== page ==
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At-A-Glance Film Reviews

Mission: Impossible (1996)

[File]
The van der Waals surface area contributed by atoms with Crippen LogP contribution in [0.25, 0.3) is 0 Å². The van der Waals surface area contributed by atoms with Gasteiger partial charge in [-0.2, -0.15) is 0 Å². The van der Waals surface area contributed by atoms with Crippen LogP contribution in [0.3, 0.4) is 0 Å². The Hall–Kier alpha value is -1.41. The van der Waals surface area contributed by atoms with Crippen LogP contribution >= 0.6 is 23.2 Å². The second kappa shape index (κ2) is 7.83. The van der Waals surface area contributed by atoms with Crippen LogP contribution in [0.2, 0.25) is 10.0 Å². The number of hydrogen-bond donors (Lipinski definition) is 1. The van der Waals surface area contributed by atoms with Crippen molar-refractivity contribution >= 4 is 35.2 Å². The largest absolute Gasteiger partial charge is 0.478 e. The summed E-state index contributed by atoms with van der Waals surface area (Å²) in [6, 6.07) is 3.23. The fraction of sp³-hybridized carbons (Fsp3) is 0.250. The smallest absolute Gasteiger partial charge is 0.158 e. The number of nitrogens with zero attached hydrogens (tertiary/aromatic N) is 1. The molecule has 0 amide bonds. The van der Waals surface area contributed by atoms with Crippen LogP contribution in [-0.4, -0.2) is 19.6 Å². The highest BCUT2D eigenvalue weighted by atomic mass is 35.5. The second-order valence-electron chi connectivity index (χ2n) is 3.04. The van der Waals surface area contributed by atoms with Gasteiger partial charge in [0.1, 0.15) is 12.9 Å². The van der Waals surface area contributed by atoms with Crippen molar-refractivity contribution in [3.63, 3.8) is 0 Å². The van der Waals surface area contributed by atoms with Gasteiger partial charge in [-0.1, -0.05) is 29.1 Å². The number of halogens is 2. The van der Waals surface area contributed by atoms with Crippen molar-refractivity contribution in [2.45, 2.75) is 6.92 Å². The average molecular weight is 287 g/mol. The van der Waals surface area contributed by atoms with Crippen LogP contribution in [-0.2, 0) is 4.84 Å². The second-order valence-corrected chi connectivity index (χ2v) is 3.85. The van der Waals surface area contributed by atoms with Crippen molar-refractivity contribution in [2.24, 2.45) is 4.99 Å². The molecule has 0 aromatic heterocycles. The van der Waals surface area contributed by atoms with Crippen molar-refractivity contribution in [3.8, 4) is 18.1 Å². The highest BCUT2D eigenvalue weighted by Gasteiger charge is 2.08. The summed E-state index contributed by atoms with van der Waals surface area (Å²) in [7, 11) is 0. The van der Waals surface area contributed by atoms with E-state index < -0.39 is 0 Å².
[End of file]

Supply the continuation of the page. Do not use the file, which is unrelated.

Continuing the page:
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Most of the original Mission: Impossible television series episodes were brilliantly constructed "sting" operations, skillfully executed by a team of top notch agents one could only admire for their professionalism, efficiency, expertise, and sheer ingenuity that enabled them to perform seemingly impossible tasks. In the best episodes, their target would be "stung" and the enemy never knew what hit them -- sometimes they never even knew that they had been the victims of a carefully executed counterintelligence plot. The series was fresh and original, and the prospect for a feature film was anxiously anticipated. The plans for a film were in the works for upwards of fifteen years, delayed again and again for various reasons, until it fell in to the hands of director Brian DePalma and producer/star Tom Cruise. These two made the dream manifest in to a series fan's penultimate nightmare. The Mission: Impossible film is, sadly, a convoluted, confusing mess that -- and here's the worst part -- utterly fails to capture the unique spirit of its source material. There's no master plan here, efficiently and competently executed by a team of professionals. Mostly, it's Tom Cruise pretending to be a spy. There's a partner here and there, but their functions are peripheral. Just when the film starts to look like it might pull its act together and become a worthwhile adaptation of the series, it falls apart again when something goes wrong and blows the plot up again. Ok, if it's no good as an adaptation of the series, how does it stand on its own as an action/spy adventure? Strike two. What many mistake for a complex plot is really no more than bad storytelling. Its plot is no more fresh, original, or complicated than the average spy thriller, but it is told so poorly that the viewer is left mystified for what is going on. Part (but not all) of this is due to Tom Cruise's atrociously bad acting -- his reactions to plot twists are so incongruous, you are left wondering whether you misunderstood a plot point because it's not affecting Cruise the way it should. Mission: Impossible's third strike is the filmmakers' blatant irresponsibility in handling the legendary screen characters of the original series. For the sake of a single plot twist (that, sadly, amounts to little more than a cliche even without considering the TV series), the screenwriters have ruthlessly destroyed continuity of characterization and shattered the pride we took in rooting for the team during a episode of the series. It is impossible (pun intended) to acknowledge the series and the film as co-existing in the same universe. It can't happen. No way.

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